This is the moment we must help answer the call for a new dawn in the Middle East. My country must stand with yours and with Europe in sending a direct message to Iran that it must abandon its nuclear ambitions. We must support the Lebanese who have marched and bled for democracy, and the Israelis and Palestinians who seek a secure and lasting peace. And despite past differences, this is the moment when the world should support the millions of Iraqis who seek to rebuild their lives, even as we pass responsibility to the Iraqi government and finally bring this war to a close.
This is the moment when we must come together to save this planet. Let us resolve that we will not leave our children a world where the oceans rise and famine spreads and terrible storms devastate our lands. Let us resolve that all nations - including my own - will act with the same seriousness of purpose as has your nation, and reduce the carbon we send into our atmosphere. This is the moment to give our children back their future. This is the moment to stand as one.
And this is the moment when we must give hope to those left behind in a globalized world. We must remember that the Cold War born in this city was not a battle for land or treasure. Sixty years ago, the planes that flew over Berlin did not drop bombs; instead they delivered food, and coal, and candy to grateful children. And in that show of solidarity, those pilots won more than a military victory. They won hearts and minds; love and loyalty and trust - not just from the people in this city, but from all those who heard the story of what they did here.
Now the world will watch and remember what we do here - what we do with this moment. Will we extend our hand to the people in the forgotten corners of this world who yearn for lives marked by dignity and opportunity; by security and justice? Will we lift the child in Bangladesh from poverty, shelter the refugee in Chad, and banish the scourge of AIDS in our time?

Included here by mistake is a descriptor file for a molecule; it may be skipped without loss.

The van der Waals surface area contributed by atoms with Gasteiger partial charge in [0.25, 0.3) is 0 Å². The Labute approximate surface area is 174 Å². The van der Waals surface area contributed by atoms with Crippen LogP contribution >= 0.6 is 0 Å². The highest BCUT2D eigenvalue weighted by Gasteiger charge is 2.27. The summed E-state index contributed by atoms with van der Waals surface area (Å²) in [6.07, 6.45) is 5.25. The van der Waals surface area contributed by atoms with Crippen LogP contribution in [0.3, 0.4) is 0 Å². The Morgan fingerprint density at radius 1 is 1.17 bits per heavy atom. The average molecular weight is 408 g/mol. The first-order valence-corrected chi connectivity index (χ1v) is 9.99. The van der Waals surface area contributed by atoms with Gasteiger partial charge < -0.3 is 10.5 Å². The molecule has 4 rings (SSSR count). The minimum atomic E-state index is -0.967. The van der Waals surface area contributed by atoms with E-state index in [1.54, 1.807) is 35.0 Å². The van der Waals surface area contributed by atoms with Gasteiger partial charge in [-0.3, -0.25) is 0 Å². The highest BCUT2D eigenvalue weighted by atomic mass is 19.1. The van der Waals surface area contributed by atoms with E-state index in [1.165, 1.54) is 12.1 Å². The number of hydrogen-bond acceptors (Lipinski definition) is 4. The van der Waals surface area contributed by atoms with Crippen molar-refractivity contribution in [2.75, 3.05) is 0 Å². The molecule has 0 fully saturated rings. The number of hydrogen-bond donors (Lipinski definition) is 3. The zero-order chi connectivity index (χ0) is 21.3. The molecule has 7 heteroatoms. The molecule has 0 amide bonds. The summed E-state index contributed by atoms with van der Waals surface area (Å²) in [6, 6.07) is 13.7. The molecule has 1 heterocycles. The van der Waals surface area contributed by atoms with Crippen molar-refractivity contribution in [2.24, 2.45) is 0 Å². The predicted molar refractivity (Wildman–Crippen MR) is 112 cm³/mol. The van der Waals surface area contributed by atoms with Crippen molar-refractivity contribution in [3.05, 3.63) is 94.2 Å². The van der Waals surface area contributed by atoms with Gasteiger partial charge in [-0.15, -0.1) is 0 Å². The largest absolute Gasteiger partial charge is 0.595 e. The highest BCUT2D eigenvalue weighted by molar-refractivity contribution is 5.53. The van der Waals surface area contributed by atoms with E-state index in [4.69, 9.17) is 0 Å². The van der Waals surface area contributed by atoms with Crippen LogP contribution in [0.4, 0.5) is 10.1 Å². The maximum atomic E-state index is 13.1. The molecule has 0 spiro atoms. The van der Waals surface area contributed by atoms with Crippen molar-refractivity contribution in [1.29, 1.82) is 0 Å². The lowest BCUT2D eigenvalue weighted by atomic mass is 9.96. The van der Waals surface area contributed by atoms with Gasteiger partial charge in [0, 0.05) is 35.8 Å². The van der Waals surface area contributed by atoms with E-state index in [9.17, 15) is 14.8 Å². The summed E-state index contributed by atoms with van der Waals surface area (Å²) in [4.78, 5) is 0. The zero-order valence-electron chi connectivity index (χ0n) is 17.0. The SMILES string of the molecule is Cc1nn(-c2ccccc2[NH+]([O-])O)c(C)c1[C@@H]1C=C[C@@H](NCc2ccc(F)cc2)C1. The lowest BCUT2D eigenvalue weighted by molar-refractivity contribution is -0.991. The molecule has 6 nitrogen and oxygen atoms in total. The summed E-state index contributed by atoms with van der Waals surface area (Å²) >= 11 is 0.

Will we stand for the human rights of the dissident in Burma, the blogger in Iran, or the voter in Zimbabwe? Will we give meaning to the words "never again" in Darfur?
Will we acknowledge that there is no more powerful example than the one each of our nations projects to the world? Will we reject torture and stand for the rule of law? Will we welcome immigrants from different lands, and shun discrimination against those who don't look like us or worship like we do, and keep the promise of equality and opportunity for all of our people?
People of Berlin - people of the world - this is our moment. This is our time.
I know my country has not perfected itself. At times, we've struggled to keep the promise of liberty and equality for all of our people. We've made our share of mistakes, and there are times when our actions around the world have not lived up to our best intentions.
But I also know how much I love America. I know that for more than two centuries, we have strived - at great cost and great sacrifice - to form a more perfect union; to seek, with other nations, a more hopeful world. Our allegiance has never been to any particular tribe or kingdom - indeed, every language is spoken in our country; every culture has left its imprint on ours; every point of view is expressed in our public squares. What has always united us - what has always driven our people; what drew my father to America's shores - is a set of ideals that speak to aspirations shared by all people: that we can live free from fear and free from want; that we can speak our minds and assemble with whomever we choose and worship as we please.
These are the aspirations that joined the fates of all nations in this city. These aspirations are bigger than anything that drives us apart. It is because of these aspirations that the airlift began. It is because of these aspirations that all free people - everywhere - became citizens of Berlin. It is in pursuit of these aspirations that a new generation - our generation - must make our mark on the world.
People of Berlin - and people of the world - the scale of our challenge is great. The road ahead will be long. But I come before you to say that we are heirs to a struggle for freedom. We are a people of improbable hope. With an eye toward the future, with resolve in our hearts, let us remember this history, and answer our destiny, and remake the world once again.
Tuesday, July 22, 2008
In a development that breaks my heart and angers me a little, the Puerto Rican Olympic basketball team lost on Sunday to Germany and failed to qualify for the Olympic tournament schedule. This means that representing FIBA Americas will be Team USA and Team Argentina only while Europe is represented by six teams.